Balinese men plant mangrove tree seeds during a tree planting campaign in Benoa, Bali, Indonesia.
Mangrove tree seeds are planted in Bali, Indonesia. Mangroves store carbon and protect against flooding, but many forests are severely degraded. Photograph: Made Nagi/EPA

The world must rewild and restore an area the size of China to meet commitments on nature and the climate, says the UN, and the revival of ecosystems must be met with all the ambition of the space race.

Conservation efforts are insufficient to prevent widespread biodiversity loss and ecosystem collapse, the global body has warned at the launch of the decade on ecosystem restoration, an urgent call for the large-scale revival of nature in farmlands, forests and other ecosystems.

Governments must deliver on a commitment to restore at least 1bn hectares (2.47bn acres) of land by 2030 and make a similar pledge for the oceans, according to the report by the UN Environment Programme (Unep) and the Food and Agriculture Organisation (FAO) to launch the decade.

Humans are using about 1.6 times the resources that nature can sustainably renew every year and the UN said short-term economic gains are being prioritised over the health of the planet. The rallying cry calls on all parts of society to take action, including governments, businesses and citizens, to restore and rewild urban areas, grasslands, savannahs and marine areas.

“Restoration needs to be seen as an infrastructure investment in a country’s wellbeing. We need imagination,” said Tim Christophersen, coordinator of the decade on ecosystem restoration. “For many people, I think restoring a billion hectares is a bit abstract. We have decades of experience of how this could work but never on the scale we’re talking about. We have space programmes and nuclear weapons – it is possible.”

Half the world’s GDP is dependent on nature and the degradation of ecosystems is affecting about 40% of the world’s population already, threatening human health, livelihoods and food security, according to the foreword written by the Unep executive director, Inger Andersen, and the FAO director-general, Qu Dongyu.

The report notes that while restoration science is in its infancy, agroforestry and other sustainable farming practices are already well understood and can be scaled up. The UN has said it will work with governments to highlight flagship restoration projects to inspire the ambition required.

“This kind of large-scale restoration has not been done very often. There are a few examples in China and with the Atlantic rainforest in Brazil, but at the scale that we now need it, very few examples exist,” said Christophersen. “They are investments that sometimes have a similar complexity to large infrastructure projects.”

Countries have already committed to restoring 1bn hectares of degraded land – roughly the area of China – according to a study by the Dutch environmental assessment agency. Many of these pledges have been made by countries in sub-Saharan Africa, Latin America, China and south Asia, with relatively few made by western nations, Russia and those in the Middle East.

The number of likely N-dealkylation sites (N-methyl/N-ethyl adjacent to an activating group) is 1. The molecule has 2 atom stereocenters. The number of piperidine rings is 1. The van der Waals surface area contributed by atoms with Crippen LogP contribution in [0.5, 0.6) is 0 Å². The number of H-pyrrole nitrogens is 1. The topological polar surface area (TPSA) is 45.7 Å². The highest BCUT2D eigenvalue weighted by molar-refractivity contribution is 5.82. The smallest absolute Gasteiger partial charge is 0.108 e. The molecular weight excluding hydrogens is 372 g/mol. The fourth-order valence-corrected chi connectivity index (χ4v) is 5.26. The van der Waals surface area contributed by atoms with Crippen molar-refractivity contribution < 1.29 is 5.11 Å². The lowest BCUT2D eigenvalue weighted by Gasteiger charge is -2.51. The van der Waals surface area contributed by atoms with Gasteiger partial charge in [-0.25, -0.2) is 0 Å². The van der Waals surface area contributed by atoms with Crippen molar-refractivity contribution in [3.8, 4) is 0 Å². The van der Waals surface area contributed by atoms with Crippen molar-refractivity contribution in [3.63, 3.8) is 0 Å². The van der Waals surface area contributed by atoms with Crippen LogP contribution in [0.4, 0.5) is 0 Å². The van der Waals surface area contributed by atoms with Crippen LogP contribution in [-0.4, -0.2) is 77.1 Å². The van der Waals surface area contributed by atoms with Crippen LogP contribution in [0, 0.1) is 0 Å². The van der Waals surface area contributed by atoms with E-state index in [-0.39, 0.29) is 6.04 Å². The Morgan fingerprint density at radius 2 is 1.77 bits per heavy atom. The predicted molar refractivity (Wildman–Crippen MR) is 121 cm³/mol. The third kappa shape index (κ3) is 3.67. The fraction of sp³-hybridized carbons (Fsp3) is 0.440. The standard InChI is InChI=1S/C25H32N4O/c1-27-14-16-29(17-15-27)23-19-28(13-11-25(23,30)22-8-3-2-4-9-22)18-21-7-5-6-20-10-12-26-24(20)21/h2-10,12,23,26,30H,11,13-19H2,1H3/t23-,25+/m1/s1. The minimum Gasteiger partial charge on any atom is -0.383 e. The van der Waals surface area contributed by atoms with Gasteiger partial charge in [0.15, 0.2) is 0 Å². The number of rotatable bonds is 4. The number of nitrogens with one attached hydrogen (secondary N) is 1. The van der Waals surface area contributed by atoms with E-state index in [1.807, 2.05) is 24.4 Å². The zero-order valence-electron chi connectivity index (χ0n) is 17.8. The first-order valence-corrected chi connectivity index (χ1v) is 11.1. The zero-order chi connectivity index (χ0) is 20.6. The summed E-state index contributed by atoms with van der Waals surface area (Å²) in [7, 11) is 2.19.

Christophersen said more were expected in the next few years to complement initiatives such as the Great Green Wall in Africa, which aims to restore 100m hectares of degraded land by 2030 to combat desertification.

The report’s authors said lessons must be learned from previous mistakes – such as planting monoculture trees and exotic species – and countries need help finding solutions that fit their geography and climate.

A doll’s head lies among dead fish

“Even if we feel the science is not mature enough, it should not really stop us from taking action. What you have as a model approach in one ecosystem might not apply in others. So there are many different sorts of ways about it,” said Corli Pretorius, deputy director of the Unep World Conservation Monitoring Centre. “It depends so much on the local context. This is not only about the environment: it is for people as well, through safeguarding livelihoods, giving people access to nature in urban areas or improving health.”

Knepp rewilding project
The rewilding project at the Knepp estate in West Sussex, UK. Experts are calling for a ‘radical change to production, consumption, finance and education’. Photograph: Anthony Cullen/The Guardian

In February, a review commissioned by the British government on the effect of human economic activity on life-sustaining ecosystems found development had come at a “devastating cost” to the natural world. Led by Prof Sir Partha Dasgupta, a Cambridge University economist, it concluded that radical change to production, consumption, finance and education was needed.

Last week, the UN’s State of Finance for Nature report found the world needs to quadruple its annual investment in nature if the climate, biodiversity and land degradation crises are to be tackled by the middle of the century. It highlighted a finance gap of $4.1tn (£2.9tn) that needed to be closed to avoided the breakdown of natural ecosystem “services” such as clean water, food and flood protection.